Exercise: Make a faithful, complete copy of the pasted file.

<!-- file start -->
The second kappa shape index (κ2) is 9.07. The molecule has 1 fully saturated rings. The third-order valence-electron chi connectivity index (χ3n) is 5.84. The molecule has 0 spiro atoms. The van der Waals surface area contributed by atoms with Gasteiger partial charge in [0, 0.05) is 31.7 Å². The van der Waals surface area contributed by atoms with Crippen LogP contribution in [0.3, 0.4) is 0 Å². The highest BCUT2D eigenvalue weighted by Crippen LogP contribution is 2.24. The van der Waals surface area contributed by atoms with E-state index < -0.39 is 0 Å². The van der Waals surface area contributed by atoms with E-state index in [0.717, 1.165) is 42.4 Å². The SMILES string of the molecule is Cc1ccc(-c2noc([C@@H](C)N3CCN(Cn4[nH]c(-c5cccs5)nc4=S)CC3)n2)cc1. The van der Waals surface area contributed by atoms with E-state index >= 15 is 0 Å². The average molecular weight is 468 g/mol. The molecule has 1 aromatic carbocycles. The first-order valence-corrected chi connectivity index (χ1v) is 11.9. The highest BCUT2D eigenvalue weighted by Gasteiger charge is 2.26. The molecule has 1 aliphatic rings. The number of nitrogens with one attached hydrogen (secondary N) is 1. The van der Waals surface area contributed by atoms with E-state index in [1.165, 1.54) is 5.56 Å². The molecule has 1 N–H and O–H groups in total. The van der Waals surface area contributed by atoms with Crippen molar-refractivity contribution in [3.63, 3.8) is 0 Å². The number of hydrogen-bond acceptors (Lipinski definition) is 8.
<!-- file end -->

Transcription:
The second kappa shape index (κ2) is 9.07. The molecule has 1 fully saturated rings. The third-order valence-electron chi connectivity index (χ3n) is 5.84. The molecule has 0 spiro atoms. The van der Waals surface area contributed by atoms with Gasteiger partial charge in [0, 0.05) is 31.7 Å². The van der Waals surface area contributed by atoms with Crippen LogP contribution in [0.3, 0.4) is 0 Å². The highest BCUT2D eigenvalue weighted by Crippen LogP contribution is 2.24. The van der Waals surface area contributed by atoms with E-state index < -0.39 is 0 Å². The van der Waals surface area contributed by atoms with E-state index in [0.717, 1.165) is 42.4 Å². The SMILES string of the molecule is Cc1ccc(-c2noc([C@@H](C)N3CCN(Cn4[nH]c(-c5cccs5)nc4=S)CC3)n2)cc1. The van der Waals surface area contributed by atoms with E-state index >= 15 is 0 Å². The average molecular weight is 468 g/mol. The molecule has 1 aromatic carbocycles. The first-order valence-corrected chi connectivity index (χ1v) is 11.9. The highest BCUT2D eigenvalue weighted by Gasteiger charge is 2.26. The molecule has 1 aliphatic rings. The number of nitrogens with one attached hydrogen (secondary N) is 1. The van der Waals surface area contributed by atoms with E-state index in [1.165, 1.54) is 5.56 Å². The molecule has 1 N–H and O–H groups in total. The van der Waals surface area contributed by atoms with Crippen molar-refractivity contribution in [3.63, 3.8) is 0 Å². The number of hydrogen-bond acceptors (Lipinski definition) is 8.